Russian astronomers searched for rotating radio transients using the Pushchino Radio Astronomy Observatory (PRAO) (RRATs). They report the discovery of two new RRATs as part of this observational campaign in a recently published paper on the arXiv pre-print server.
RRATs are a type of pulsar that emits sporadic radiation. The first of these objects was discovered in 2006 as sporadic appearing dispersed pulses with frequencies ranging from several minutes to several hours. However, the nature of these transients remains unknown. In general, they are assumed to be ordinary pulsars with strong pulses.
A team of astronomers led by PRAO’s Sergey Tyul’bashev has discovered two new RRATs, J1550+09 and J2047+13. The discovery was made using PRAO’s Large Phased Array, which has a channel width of 78 kHz and a readout time of 12.5 milliseconds. The observations were carried out in 96 spatial beams at declinations ranging from -7 to +42 degrees.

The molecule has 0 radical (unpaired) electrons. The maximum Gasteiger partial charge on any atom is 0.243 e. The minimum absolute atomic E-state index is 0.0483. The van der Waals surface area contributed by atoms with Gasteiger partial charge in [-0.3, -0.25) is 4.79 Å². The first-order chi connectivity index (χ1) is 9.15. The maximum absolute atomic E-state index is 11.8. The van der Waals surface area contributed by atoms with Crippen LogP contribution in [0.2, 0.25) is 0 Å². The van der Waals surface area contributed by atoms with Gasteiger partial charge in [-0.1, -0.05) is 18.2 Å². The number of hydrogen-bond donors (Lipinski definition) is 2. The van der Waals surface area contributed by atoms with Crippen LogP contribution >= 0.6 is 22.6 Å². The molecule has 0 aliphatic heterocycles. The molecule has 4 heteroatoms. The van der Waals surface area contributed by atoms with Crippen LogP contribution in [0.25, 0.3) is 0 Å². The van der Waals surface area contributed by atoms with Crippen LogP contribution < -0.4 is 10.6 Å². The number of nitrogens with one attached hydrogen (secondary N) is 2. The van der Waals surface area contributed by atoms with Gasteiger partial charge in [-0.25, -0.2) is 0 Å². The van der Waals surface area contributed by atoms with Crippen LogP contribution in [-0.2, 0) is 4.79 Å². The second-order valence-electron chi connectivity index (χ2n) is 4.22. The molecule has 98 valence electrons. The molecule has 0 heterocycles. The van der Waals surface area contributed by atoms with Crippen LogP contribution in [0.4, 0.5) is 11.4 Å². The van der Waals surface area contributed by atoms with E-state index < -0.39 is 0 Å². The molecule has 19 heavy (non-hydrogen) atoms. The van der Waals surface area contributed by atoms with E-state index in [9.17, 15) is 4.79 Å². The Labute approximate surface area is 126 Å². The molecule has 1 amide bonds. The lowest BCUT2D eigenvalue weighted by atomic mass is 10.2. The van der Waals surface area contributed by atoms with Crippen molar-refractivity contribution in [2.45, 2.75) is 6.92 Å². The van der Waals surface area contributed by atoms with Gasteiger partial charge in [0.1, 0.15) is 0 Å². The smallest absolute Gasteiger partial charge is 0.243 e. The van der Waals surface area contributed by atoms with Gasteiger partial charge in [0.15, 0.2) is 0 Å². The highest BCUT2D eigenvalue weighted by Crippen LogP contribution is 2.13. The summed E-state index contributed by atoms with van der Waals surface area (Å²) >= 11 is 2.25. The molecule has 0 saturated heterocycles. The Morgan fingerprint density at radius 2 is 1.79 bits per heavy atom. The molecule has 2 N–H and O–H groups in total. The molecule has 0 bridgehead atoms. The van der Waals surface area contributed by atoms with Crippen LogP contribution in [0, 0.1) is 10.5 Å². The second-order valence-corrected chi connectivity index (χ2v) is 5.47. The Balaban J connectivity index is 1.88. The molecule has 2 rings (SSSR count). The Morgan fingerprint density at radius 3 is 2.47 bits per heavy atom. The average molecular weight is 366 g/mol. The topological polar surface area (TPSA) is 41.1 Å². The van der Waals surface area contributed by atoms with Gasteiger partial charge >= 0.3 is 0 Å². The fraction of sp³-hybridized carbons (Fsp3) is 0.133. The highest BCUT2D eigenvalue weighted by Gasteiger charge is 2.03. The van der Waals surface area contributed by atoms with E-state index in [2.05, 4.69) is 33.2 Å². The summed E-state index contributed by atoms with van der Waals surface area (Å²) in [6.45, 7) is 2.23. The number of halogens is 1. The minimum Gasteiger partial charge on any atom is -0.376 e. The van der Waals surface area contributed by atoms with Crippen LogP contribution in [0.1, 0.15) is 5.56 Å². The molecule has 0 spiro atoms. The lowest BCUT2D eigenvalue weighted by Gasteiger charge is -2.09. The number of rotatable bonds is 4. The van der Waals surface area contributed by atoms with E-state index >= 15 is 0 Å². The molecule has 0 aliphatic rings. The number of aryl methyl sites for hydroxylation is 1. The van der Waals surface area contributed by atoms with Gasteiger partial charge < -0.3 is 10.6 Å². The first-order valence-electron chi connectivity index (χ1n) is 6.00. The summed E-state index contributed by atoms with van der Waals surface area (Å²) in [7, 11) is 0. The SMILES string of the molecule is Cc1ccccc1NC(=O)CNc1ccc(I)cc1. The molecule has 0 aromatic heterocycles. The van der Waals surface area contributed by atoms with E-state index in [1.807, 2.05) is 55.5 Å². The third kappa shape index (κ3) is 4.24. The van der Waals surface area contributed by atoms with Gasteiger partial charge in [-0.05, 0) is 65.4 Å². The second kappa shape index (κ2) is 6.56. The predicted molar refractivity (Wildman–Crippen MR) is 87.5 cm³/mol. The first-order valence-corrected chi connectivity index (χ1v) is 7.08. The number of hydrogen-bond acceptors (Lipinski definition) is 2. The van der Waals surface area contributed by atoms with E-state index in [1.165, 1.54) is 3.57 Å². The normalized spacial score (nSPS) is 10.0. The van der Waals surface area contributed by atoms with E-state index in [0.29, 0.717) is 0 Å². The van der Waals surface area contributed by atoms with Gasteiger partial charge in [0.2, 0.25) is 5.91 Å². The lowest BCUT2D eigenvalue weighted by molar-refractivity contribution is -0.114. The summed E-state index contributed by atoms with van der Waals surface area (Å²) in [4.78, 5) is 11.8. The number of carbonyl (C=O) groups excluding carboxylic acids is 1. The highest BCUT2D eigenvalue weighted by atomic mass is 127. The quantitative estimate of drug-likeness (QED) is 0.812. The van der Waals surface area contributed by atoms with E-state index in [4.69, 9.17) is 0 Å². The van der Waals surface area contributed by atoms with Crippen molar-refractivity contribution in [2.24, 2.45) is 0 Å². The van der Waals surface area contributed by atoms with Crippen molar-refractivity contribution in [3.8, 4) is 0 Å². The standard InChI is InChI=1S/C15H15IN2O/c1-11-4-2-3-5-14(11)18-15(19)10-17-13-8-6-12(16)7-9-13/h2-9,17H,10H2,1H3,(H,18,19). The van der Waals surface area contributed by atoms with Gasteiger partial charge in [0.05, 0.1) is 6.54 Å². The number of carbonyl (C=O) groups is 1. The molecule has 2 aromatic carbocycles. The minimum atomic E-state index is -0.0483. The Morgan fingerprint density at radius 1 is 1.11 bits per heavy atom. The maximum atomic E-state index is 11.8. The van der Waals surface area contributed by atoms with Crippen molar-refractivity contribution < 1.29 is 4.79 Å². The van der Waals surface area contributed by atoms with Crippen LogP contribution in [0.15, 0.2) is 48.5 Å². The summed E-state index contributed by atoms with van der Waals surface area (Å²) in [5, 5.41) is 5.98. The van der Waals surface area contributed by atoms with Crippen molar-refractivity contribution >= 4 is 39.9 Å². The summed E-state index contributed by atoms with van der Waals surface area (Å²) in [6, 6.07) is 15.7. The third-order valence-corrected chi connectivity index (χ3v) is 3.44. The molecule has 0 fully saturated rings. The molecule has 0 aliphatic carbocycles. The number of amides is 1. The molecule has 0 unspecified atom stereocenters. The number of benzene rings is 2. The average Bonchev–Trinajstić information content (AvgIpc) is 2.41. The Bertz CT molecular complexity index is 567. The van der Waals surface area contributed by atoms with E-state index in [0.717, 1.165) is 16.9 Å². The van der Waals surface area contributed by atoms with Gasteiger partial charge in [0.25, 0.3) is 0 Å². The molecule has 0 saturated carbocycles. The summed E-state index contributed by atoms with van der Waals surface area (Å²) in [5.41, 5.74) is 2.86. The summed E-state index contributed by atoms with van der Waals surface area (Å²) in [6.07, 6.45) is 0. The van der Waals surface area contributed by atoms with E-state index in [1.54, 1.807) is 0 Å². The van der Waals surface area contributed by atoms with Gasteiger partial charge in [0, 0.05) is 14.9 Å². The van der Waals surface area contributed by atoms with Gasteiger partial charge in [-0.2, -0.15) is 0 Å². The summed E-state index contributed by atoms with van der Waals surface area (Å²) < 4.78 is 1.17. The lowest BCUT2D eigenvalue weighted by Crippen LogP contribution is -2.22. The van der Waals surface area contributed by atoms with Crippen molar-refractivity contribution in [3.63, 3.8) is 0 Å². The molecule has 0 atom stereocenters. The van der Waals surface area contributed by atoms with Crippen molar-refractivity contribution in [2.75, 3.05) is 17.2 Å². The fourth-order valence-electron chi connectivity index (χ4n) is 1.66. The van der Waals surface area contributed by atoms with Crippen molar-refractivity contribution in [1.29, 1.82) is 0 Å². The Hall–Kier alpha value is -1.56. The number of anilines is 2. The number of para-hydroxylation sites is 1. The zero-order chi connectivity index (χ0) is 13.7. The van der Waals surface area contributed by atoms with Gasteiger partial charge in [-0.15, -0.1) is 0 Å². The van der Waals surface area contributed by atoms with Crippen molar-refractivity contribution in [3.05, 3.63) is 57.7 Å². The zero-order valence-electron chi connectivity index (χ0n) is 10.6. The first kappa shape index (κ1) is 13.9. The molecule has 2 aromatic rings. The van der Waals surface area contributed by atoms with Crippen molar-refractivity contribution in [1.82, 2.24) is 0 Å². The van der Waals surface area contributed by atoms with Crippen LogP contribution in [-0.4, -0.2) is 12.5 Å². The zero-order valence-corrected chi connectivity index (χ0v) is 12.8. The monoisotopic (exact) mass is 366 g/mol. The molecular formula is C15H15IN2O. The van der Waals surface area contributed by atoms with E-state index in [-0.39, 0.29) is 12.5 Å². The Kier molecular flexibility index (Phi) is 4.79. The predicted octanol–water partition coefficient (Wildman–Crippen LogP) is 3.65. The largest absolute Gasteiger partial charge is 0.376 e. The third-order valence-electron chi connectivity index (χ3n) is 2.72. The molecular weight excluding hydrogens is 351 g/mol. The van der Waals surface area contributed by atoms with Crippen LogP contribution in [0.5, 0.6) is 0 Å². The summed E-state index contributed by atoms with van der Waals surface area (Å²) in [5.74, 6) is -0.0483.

“The radio telescope’s large effective area of approximately 45,000 m2 provides high fluctuation sensitivity, allowing us to search for RRATs,” the researchers explained.
Both RRATs were discovered far beyond the Milky Way galaxy’s plane. For J1550+09 and J2047+13, the distances were estimated to be around 3,100 and 7,200 light years, respectively, which is typical for pulsars. J1549+09 and J2047+12 dispersion measures were calculated to be 21 and 35 pc/cm3, respectively.
According to the study, J1549+09 was discovered four times in a four-year period, and J2047+12 was discovered seven times. On one of the days, J2047+12, two pulses were detected in a time span of 2.925 seconds. J1550+09 and J2047+13 pulse half-widths were measured to be 18 and 35 milliseconds, respectively.
The observation time before the appearance of the pulse from J1550+09 was 20 hours, and for J2047+12 it was approximately 11 hours. The researchers concluded that this proves the existence of RRATs, which have a single pulse lasting 10 hours or more. “The study demonstrates the existence of rotating transients with pulses that appear less frequently than once every ten hours of observations.(…) Detecting such rarely flashing rotating radio transients requires a long series of observations and the use of the programmes described above “the paper’s authors wrote.